Another simplification in security mechanism design was the assumption of homogenous risk across users under the age of 13. No difference in security mechanism design was considered for users aged 4 compared with users aged 12. This type of granular model could be considered in future research.
One challenge faced in this study was the lack of data on social media connection outcomes. Such data would have enabled me to perform risk assessments based on statistical methods. I assigned impact and likelihood risk ratings based on my subjective expectations, due to the lack of data. If data had been available from a social media platform regarding connection outcomes, it would have been possible to create a frequency distribution for bad outcomes and a severity distribution for bad outcome impacts. This could then have been used to assess risk based on empirical evidence rather than a subjective assessment.
A related topic, which was not addressed in this research, is how a service could verify a persons identify and age. Without this mechanism, the ability to verify that a person is authorised to be a holder of parental responsibility over a child is more difficult to resolve. Without correctly identifying under-13s and their holders of parent authority, social media platforms are limited in the protection they can provide to children.
The literature review concluded that exclusion is the most prevalent security mechanism for protecting under-13s on social media. The terms and conditions of social media organisations such as Facebook, Instagram and Twitter do not allow under-13s to participate in their services (Facebook, 2015, Instagram, 2016, Twitter, 2016). However, this security mechanism is inadequate as evidence suggests that more than three-quarters of children aged 10 to 12 in the UK have social media accounts(Coughlan, 2016). Rather than developing appropriate security mechanisms, social media platforms are excluding under-13s from services while turning a blind eye to this demographics actual usage. This is a grave failure on the part of social media platforms to protect their under-13 users.
Why are social media platforms not doing more to introduce appropriate security mechanisms to protect under-13s when creating social connections? Existing risk management frameworks are inadequate, in terms of their breadth of scope, when identifying and managing risks. Risk frameworks, such as COBIT and COSO, focus solely on risks that affect the organisation, not risks faced by users of the systems or services. In failing to enable organisations to explicitly consider the risks facing their users, risk frameworks are limiting organisations ability to implement appropriate security mechanisms. A key tenant of both COSO and COBIT is that unless risks are properly identified and assessed, suitable security mechanisms cannot be designed.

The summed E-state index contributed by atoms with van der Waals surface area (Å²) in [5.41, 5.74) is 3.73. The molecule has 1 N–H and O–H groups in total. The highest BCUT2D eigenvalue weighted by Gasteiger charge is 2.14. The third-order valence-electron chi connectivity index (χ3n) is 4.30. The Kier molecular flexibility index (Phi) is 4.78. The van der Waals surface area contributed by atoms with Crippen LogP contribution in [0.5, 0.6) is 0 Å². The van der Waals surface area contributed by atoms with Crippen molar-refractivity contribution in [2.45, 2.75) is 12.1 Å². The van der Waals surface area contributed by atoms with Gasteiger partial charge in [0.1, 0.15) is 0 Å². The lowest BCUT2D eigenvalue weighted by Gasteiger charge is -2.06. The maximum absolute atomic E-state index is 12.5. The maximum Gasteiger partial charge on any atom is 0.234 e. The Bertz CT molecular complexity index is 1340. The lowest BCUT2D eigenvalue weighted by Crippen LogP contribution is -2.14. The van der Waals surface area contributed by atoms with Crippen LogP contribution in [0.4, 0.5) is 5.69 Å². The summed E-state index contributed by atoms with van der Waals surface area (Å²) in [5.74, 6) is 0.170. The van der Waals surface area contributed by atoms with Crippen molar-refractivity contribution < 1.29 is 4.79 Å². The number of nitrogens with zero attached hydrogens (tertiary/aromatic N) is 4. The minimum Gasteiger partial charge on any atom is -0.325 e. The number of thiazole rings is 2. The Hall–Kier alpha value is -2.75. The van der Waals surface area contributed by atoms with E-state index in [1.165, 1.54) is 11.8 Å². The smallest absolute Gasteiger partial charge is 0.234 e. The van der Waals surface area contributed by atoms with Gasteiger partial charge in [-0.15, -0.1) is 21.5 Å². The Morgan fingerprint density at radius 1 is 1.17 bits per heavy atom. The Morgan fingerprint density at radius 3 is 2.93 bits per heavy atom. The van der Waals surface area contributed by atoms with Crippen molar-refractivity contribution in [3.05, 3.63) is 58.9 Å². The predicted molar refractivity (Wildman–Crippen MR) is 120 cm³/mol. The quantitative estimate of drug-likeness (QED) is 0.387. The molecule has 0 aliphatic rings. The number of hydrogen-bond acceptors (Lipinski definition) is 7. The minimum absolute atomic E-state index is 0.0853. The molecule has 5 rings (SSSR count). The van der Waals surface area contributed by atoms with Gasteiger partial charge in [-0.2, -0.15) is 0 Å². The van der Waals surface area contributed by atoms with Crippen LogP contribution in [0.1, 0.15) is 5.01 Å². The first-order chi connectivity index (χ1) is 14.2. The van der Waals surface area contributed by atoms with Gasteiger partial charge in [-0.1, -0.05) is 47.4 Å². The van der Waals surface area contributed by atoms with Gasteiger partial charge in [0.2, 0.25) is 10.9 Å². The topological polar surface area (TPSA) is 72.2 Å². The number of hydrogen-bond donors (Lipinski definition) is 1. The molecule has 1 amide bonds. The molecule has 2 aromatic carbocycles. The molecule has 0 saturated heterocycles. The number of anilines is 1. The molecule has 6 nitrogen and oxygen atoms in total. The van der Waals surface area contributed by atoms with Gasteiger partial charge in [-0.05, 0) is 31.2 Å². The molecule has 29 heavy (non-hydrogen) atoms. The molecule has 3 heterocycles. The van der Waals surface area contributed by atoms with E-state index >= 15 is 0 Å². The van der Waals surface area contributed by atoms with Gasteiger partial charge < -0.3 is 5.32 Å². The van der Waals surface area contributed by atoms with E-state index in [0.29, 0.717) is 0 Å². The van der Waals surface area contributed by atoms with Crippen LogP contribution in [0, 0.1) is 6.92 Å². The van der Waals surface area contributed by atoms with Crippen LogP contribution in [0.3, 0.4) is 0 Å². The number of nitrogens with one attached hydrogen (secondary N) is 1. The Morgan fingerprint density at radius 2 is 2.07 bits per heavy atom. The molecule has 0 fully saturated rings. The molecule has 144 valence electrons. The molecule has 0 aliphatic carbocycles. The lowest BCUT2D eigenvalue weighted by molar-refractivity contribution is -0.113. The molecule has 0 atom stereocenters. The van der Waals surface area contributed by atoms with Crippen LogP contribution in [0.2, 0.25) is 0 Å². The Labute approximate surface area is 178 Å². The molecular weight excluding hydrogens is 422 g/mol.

By expanding the scope of the COSO framework to include risks facing users, this study was able to identify and assess risks for under-13s when creating social connections. Through assessing these risks, a number of security mechanisms were identified and evaluated concluding that it is possible to effectively authenticate and verify social connections within mobile games and applications for under-13s. The security mechanisms are effective in minimising the identified risks children face and are feasible to implement by practitioners wishing to develop a friendship service within their game or application.
While five security mechanisms were identified and assessed, the study concluded that none of these security mechanisms fully addressed the risks by themselves. However, two of the security mechanisms, end-to-end encryption and friendship approval by holders of parental responsibility, when implemented together effectively mitigated the risks.
The holders of parental responsibility security mechanism requires parents to be knowledgeable and confident in making decisions regarding the approval of friendships. Based on the literature review, the majority of parents feel they do not know enough to help their child manage online risk this strongly indicates that more support, education and tools are required for parents to adequately oversee childrens online activities.
The other three security mechanisms assessed, geolocation verification, device display verification codes and bidirectional friendship security mechanisms, are complementary security mechanisms aimed at limiting the number of entities a child can befriend. Until parents are more comfortable managing online activities, it is advisable for all five security mechanisms to be implemented.